One of the most motivating reasons to retire overseas is the cost of living. Living in another country can cost considerably less.
Almost anywhere in the world your monthly expenses are largely what you make them. Individuals can decide, for example, whether to rent or own a home. If you don’t buy a house you don’t have the accompanying carrying costs to worry about, such as repairs, maintenance, and homeowner’s insurance. You can also decide whether to purchase a car or not. Going without a vehicle means you don’t have to pay to fix it when it breaks down, fuel it, or insure it.
Consumers make choices about whether to run air conditioning 24 hours a day or only in your bedroom at night. And you decide whether to shop for groceries at the American-style grocery store or the local farmer’s market. Individuals choose whether to hire help around the house and where and how often you dine out.
Another fundamental choice retirees abroad must make is how local to go. If you’re willing to purchase local goods your budget can be seriously controlled. Going native doesn’t mean living uncomfortably. Your lifestyle, in fact, could be enhanced and improved in many ways. Retiring overseas is all about embracing the new and the different.
Just how affordable could your new local life overseas be? As little as $850 a month or less. Cuenca, Ecuador is one of the world’s most affordable places to live well. Here’s how your Cuenca retirement budget could look:
Think of this as a starter budget. For a total of $850 a month, including a comfortable entertainment allowance, you could live a comfortable and interesting life in a part of the world that boasts spring-like weather year-round.
Build your budget out from there. You can rent an apartment in Cuenca for as little as $200 a month. But if you want a bigger or more modern place to live you could spend two or three times as much. If you want full-time help around the house, it will probably cost about $200 a month. If you want to keep a car, add another $150 a month or so for the associated costs. Do you like to eat out three or four nights a week? Cuenca boasts many good and international-standard restaurants.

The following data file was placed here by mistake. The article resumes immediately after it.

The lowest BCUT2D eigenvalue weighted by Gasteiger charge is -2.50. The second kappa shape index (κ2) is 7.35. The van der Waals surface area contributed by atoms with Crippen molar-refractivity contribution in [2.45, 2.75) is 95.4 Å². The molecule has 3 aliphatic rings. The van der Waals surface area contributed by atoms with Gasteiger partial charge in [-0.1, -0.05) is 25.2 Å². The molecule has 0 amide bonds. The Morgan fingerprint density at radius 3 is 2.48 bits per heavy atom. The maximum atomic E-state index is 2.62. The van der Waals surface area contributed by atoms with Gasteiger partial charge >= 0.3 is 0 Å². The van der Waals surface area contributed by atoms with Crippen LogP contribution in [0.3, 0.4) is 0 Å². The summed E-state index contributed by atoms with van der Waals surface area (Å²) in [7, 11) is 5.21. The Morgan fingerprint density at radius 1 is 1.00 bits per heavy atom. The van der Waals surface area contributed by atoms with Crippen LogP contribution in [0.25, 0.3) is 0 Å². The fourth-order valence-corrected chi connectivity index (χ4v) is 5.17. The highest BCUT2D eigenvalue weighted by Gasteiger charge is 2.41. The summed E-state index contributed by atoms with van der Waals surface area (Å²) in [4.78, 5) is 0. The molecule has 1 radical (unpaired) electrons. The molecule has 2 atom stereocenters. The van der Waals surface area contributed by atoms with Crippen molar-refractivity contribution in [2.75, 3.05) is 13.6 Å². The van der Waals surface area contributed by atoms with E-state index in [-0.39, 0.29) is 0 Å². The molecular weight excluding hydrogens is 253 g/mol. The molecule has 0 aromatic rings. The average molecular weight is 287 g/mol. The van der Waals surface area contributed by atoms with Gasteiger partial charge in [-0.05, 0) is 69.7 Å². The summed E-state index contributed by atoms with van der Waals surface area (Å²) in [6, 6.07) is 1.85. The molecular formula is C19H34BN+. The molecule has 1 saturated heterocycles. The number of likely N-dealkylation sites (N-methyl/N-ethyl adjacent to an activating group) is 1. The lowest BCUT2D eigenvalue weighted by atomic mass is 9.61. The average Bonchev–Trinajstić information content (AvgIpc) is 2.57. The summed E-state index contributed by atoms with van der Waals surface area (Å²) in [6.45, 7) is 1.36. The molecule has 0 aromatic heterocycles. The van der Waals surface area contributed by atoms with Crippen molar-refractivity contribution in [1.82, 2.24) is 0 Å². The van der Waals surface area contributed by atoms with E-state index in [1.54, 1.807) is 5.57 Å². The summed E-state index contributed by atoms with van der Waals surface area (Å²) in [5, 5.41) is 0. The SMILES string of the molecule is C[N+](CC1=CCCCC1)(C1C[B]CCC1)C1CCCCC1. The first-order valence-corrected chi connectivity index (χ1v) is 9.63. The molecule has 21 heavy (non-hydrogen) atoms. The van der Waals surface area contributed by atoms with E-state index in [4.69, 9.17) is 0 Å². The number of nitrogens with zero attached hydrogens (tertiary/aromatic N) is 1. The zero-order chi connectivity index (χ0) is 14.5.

This beautiful colonial city with a thriving theater and arts community is not the cheapest place to live in Ecuador. You could live on less in other parts of the country. But Cuenca is the cheapest place to live well, not only in Ecuador, but anywhere in the world.
With just over 400,000 people, Cuenca is small enough so that you always see someone you know when walking around town. Yet it’s not so remote that you can’t find the services you need. The colonial architecture, Andean markets, and heritage of the city make you really feel like you're really experiencing another country with a rich culture that provides loads of different ways to spend your time. Public transportation is great, both within the city and between cities. Retirees won’t need to invest in a car if they don’t want to. The expatriate community is large enough so that you can find English-speaking company when you want it.
Cuenca is perhaps the top choice in the world right now for living well in retirement on a super-modest budget. Other affordable places to retire abroad include Leon, Nicaragua, Las Tablas, Panama, and Chiang Mai, Thailand.
Kathleen Peddicord is the founder of the Live and Invest Overseas publishing group. With more than 25 years experience covering this beat, Kathleen reports daily on current opportunities for living, retiring, and investing overseas in her free e-letter. Her book, How To Retire Overseas—Everything You Need To Know To Live Well Abroad For Less, was recently released by Penguin Books.